### Theory:

All around us are made up of various chemicals, as we all know —for instance, soil, water, air, salt, sugar and so on. Acids, bases and salts are the most commonly used chemicals in daily life. It may be fruit juice, detergent or medication. They play an important role in our day-to-day lives. The hydrochloric acid produced in our stomach is used to carry out our body's metabolism.
In an aqueous solution, an acid can produce hydrogen ions ($$H^+$$), while a base can produce hydroxyl ions ($$OH^-$$). When an acid and a base react, a neutral product is formed, which is called salt.
In this lesson, let us discuss these in detail.
Acids
Curd, lemon juice, orange juice and vinegar are things that you have probably tried. Since these foods contain acid, they have a sour taste when consumed. Acidic compounds are those that contain acid. The term "acidic" comes from the Latin word "acere," which means "sour."

Let see some acids and their source.

 S.No. Acids Image of the sources Sources 1. Malic acid Apple, tomatoes, banana. 2. Citric acid Citrus fruits (oranges, lemons, grapefruits, pomelo, etc.) 3. Tartaric acid Grapes 4. Oxalic acid Spinach, beets, beet greens, etc 5. Acetic acid Vinegar 6. Lactic acid Curd, buttermilk, cheese, yoghurt, etc. 7. Ascorbic acid Amla, citrus fruits, tropical fruits (pomegranates, mangoes, papayas, bananas, pineapples, guavas, kiwis, dates), etc. 8. Tannic acid Tea, coffee, wine, strawberries, blueberries, etc. 9. Hydrochloric acid Stomach juice 10. Formic acid Ant, Bee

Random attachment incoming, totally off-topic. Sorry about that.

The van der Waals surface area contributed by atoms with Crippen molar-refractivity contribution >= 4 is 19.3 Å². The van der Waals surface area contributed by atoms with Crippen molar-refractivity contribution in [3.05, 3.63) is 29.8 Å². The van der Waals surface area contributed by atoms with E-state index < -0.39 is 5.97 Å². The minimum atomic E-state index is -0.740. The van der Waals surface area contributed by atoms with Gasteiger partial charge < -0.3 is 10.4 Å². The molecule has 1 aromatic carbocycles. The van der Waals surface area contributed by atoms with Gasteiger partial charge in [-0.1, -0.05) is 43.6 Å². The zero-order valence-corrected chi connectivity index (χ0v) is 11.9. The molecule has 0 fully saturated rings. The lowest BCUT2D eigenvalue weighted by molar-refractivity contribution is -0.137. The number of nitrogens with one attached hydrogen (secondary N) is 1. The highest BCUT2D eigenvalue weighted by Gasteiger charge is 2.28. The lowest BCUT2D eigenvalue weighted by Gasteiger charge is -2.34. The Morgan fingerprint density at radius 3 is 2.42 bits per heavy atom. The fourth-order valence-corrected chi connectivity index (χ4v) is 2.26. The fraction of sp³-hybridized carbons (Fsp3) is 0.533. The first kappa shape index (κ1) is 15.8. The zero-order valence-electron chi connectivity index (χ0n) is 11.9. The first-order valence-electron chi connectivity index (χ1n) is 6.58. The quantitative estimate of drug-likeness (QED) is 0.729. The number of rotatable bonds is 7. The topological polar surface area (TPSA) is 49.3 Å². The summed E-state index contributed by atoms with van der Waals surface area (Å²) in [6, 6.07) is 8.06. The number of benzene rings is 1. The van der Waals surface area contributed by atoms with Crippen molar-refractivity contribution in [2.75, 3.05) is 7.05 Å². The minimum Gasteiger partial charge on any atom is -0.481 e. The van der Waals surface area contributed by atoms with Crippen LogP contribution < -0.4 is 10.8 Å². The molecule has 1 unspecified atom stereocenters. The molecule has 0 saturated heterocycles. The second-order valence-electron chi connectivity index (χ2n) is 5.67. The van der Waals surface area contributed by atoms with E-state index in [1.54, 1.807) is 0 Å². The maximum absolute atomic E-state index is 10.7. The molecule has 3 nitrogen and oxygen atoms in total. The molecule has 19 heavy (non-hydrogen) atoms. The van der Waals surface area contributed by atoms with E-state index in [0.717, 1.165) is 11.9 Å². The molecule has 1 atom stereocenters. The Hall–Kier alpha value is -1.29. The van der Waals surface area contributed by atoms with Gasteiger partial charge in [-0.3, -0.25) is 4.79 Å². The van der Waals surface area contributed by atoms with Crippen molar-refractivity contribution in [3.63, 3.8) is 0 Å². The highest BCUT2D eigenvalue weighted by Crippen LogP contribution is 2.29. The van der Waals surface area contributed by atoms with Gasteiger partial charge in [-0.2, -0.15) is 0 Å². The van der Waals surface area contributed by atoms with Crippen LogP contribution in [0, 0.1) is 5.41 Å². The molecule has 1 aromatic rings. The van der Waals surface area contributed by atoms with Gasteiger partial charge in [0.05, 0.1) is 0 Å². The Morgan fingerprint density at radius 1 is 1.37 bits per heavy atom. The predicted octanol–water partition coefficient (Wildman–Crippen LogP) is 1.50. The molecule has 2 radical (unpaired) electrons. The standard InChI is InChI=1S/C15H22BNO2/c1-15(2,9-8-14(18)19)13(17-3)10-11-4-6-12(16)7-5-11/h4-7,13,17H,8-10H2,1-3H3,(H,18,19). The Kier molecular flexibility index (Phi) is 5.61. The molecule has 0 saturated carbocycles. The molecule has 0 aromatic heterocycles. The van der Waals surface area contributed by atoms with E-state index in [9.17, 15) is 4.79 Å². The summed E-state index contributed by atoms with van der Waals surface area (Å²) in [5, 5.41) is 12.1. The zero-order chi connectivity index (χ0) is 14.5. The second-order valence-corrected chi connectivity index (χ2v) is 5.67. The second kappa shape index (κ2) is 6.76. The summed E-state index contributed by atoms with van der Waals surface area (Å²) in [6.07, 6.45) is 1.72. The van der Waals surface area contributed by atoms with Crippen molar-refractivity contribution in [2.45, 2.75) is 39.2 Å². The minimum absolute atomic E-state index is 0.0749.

In $$1884$$, Svante Arrhenius, a Swedish chemist, proposed an acid-base theory. According to the Arrhenius principle, an acid is a substance that produces $$H^+$$ or $$H_3^{O+}$$ ions in water. They have one or two hydrogen atoms that can be replaced.
For example, hydrochloric acid ($$HCl$$) produces $$H^+$$ and $$Cl^-$$ ions when it is dissolved in water.

${\mathit{HCl}}_{\left(\mathit{aq}\right)}\phantom{\rule{0.147em}{0ex}}\stackrel{}{⟶}{\phantom{\rule{0.147em}{0ex}}H}_{\left(\mathit{aq}\right)}^{+}\phantom{\rule{0.147em}{0ex}}+\phantom{\rule{0.147em}{0ex}}{\mathit{Cl}}_{\left(\mathit{aq}\right)}^{-}$

In the absence of water, the separation of the $$H^+$$ ion from the $$HCl$$ molecules is impossible. Hydrogen ions cannot exist on their own; they must be combined with water molecules to exist.

${H}^{+}+{H}_{2}O\phantom{\rule{0.147em}{0ex}}\stackrel{}{⟶}\phantom{\rule{0.147em}{0ex}}{H}_{3}{O}^{+}\phantom{\rule{0.147em}{0ex}}\left(\mathit{Hydronium}\phantom{\rule{0.147em}{0ex}}\mathit{ion}\right)$

$\mathit{HCl}+{H}_{2}O\stackrel{}{⟶}\phantom{\rule{0.147em}{0ex}}{H}_{3}{O}^{+}+{\mathit{Cl}}^{-}$

Important!
One or more hydrogens are present in all acids. However, not all hydrogen-based compounds are acids. Hydrogen is found in various substances, including methane ($$CH_4$$) and ammonia ($$NH_3$$). However, an aqueous solution does not contain $$H^+$$ ions.
Reference:
http://3.bp.blogspot.com/-vW7hLdCHVRg/TlbhT8VHDRI/AAAAAAAABZU/9pKzzjH-m3g/s460/RedSpinach.JPG